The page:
Wed, May 03, 2006 - Page 1 News List

US, Japan reaffirm pledge on Taiwan

SHOULDER TO SHOULDER The two countries renewed their commitment to treat Taiwan's security as a joint strategic concern, during broader defense talks in the US

By Charles Snyder  /  STAFF REPORTER IN WASHINGTON

The US and Japan on Monday reaffirmed a joint commitment made last year that the protection of Taiwan is a "common strategic objective" of both countries, as they pledged to further strengthen their bilateral military cooperation.

The reaffirmation came as Japanese Foreign Minister Taro Aso and Defense Minister Fukushiro Nukaga began a three-day visit to Washington to sign an agreement on a realignment of US forces stationed in bases in Japan and deal with a broad range of security issues.

The realignment agreement was signed late on Monday.

The two ministers met with Secretary of State Condoleezza Rice and Defense Secretary Donald Rumsfeld in the so-called "2 plus 2" meeting under the US-Japan Security Consultative Committee.

"The ministers affirmed their commitment to close cooperation in realizing the common strategic objectives the Security Consultative Committee [SCC] identified in February 2005," the four ministers said after their meeting.

"The ministers stressed the imperative of strengthening and improving the effectiveness of bilateral security and defense cooperation in such areas as ballistic missile defense, bilateral contingency planning, information sharing and intelligence cooperation," as well as boosting the interoperability of the two nations' armed forces, they said.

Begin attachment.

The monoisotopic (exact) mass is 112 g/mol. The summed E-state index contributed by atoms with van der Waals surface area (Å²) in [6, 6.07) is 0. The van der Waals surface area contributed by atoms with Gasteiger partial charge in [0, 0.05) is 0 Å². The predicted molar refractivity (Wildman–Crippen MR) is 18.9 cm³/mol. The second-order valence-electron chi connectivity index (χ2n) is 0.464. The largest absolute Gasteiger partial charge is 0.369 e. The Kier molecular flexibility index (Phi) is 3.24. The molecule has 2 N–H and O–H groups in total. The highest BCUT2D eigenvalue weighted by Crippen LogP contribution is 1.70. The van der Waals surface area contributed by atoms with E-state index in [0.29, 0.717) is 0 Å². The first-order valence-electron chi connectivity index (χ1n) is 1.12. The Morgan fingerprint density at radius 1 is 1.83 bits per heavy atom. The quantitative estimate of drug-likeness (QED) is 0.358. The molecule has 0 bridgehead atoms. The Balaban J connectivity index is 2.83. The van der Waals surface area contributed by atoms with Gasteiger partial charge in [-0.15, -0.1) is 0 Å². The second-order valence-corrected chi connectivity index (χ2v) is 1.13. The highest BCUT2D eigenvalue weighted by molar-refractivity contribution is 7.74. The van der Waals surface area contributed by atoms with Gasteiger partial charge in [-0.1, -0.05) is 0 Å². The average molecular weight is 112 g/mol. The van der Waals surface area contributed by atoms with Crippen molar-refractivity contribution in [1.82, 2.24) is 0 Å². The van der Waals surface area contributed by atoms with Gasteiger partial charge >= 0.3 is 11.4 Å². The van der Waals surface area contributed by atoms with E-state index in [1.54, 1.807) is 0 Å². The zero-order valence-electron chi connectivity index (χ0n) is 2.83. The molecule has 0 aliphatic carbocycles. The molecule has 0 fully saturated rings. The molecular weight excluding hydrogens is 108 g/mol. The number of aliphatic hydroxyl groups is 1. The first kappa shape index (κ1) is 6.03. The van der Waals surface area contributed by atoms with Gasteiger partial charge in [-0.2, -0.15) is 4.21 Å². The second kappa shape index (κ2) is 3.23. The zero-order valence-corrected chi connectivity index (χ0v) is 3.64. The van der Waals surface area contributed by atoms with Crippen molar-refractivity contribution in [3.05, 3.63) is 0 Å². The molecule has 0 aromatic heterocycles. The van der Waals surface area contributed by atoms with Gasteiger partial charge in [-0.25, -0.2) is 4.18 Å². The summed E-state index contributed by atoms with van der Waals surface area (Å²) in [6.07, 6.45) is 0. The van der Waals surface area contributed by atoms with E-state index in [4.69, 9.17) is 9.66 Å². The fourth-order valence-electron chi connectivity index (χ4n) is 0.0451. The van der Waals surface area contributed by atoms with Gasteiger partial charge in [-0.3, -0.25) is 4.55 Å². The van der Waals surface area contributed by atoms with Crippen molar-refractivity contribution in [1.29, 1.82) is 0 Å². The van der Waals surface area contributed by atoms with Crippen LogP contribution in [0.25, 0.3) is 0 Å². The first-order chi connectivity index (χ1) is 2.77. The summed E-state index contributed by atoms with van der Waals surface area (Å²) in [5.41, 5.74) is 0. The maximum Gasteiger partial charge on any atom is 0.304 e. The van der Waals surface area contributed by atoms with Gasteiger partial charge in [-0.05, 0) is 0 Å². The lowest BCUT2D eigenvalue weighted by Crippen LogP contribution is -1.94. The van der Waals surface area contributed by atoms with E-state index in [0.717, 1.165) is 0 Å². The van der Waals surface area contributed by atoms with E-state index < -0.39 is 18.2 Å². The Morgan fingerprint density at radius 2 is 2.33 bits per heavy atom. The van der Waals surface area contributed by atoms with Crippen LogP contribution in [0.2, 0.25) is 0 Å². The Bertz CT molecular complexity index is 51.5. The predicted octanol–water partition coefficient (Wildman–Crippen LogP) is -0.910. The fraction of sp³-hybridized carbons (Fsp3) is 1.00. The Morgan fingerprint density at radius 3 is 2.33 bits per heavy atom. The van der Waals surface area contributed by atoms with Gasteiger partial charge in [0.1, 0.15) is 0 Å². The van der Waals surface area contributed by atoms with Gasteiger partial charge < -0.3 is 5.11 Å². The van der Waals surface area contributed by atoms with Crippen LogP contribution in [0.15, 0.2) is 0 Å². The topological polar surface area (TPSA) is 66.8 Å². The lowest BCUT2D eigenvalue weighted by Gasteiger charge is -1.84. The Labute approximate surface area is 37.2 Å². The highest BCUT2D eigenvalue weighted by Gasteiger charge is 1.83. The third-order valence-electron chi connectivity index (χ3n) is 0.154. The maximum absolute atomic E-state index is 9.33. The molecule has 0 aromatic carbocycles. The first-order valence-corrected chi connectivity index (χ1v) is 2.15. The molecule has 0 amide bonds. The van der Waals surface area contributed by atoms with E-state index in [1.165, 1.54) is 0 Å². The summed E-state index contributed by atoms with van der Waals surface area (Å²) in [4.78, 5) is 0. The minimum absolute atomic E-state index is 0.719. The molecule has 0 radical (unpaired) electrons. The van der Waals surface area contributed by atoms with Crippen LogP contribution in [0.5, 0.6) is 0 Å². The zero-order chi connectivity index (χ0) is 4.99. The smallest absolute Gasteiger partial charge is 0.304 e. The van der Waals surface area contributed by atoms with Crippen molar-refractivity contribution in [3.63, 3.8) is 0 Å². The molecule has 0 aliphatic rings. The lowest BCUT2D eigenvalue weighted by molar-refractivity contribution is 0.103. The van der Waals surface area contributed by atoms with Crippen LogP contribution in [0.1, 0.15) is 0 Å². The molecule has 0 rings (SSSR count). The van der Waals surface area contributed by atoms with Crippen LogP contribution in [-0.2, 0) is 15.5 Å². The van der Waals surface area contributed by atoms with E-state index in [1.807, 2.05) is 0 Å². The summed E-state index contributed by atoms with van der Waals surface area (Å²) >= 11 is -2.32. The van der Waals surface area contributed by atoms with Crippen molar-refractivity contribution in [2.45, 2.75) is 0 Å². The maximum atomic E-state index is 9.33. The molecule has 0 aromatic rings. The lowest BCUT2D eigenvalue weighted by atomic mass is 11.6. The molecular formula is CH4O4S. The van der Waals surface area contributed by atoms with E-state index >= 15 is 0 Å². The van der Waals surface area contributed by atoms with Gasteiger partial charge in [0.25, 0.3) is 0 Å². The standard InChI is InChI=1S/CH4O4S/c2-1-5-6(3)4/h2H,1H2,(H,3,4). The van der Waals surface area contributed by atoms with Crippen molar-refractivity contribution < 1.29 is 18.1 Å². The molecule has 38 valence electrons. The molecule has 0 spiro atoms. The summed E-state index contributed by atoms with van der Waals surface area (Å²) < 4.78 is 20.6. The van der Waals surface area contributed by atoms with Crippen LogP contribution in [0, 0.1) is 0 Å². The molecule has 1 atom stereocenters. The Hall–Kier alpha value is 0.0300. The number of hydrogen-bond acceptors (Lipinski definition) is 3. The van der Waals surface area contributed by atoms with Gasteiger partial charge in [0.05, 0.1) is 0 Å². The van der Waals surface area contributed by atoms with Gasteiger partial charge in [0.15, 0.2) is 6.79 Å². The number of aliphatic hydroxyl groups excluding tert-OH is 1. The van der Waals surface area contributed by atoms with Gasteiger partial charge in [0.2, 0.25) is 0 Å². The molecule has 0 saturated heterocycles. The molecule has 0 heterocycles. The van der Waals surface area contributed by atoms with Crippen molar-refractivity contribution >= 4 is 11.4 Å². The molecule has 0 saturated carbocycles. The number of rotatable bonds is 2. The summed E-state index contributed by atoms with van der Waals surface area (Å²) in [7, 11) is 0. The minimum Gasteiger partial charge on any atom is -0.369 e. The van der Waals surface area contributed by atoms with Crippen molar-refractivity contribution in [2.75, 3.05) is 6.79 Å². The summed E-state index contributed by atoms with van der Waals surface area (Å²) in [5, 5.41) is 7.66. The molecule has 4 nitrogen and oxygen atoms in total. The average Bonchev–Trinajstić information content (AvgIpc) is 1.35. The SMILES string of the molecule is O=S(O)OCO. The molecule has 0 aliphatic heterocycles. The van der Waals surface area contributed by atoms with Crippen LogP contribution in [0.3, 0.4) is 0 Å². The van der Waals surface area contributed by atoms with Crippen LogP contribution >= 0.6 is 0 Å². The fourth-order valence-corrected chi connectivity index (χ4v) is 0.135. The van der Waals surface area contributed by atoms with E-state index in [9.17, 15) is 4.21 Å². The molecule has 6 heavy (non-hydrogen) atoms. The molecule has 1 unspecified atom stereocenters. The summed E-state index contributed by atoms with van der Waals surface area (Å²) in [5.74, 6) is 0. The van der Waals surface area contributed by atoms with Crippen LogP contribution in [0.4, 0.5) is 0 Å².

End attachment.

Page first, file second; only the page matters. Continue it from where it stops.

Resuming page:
During the meeting in February last year, also in Washington and involving Rice and Rumsfeld, Japan for the first time publicly identified the defense and security of Taiwan as a "common strategic objective."

According to reports at the time, that statement marked a major shift in Japan's strategic view of Taiwan and Japan's own relations with China. Previously, Tokyo appeared content to let the US bear the brunt of any defense of Taiwan. The statement also evoked a sharp rebuke from Beijing, whose military buildup in recent years has been a source of increasing concern in Japan.

No regrets

The reaffirmation shows that "there's no regret about that `2 plus 2' statement in February 2005," said Mike Green, the former head of East Asian affairs at the National Security Council and now an academic at the Center for Strategic and International Relations in Washington. "They're moving full speed ahead, and that's a good sign for peace in the Taiwan Strait."

The talks this week are very important for Taiwan, Green said, because of the difficulty in arranging such talks. The fact they have taken place debunks rumors of drift in the US-Japan alliance in recent months, he said.

"The administration is still very focused on the alliance with Japan and on implementing the specifics of that `2 plus 2' agreement last February ... which is a good thing from Taipei's perspective," he said.

In terms of joint US-Japan missile defense activities, which could come into play in the event of a Chinese missile attack on Taiwan, The "2 plus 2" session finalized an agreement for US Patriot PAC-3 anti-missile batteries to be deployed at US facilities in Japan.

These will become operational "at the earliest possible time," a fact sheet issued by the State Department said.

In addition, both sides pledged to "deploy additional capabilities and improve their respective ballistic missile defense capabilities" and to strengthen coordination.

Political gains

For Aso, who is an ardent nationalist, harsh critic of China and strong supporter of Taiwan, the trip also has a personal aspect, according to Japan analyst Edward Lincoln of the Council of Foreign Relations and the director of a US-Japan center at New York University.

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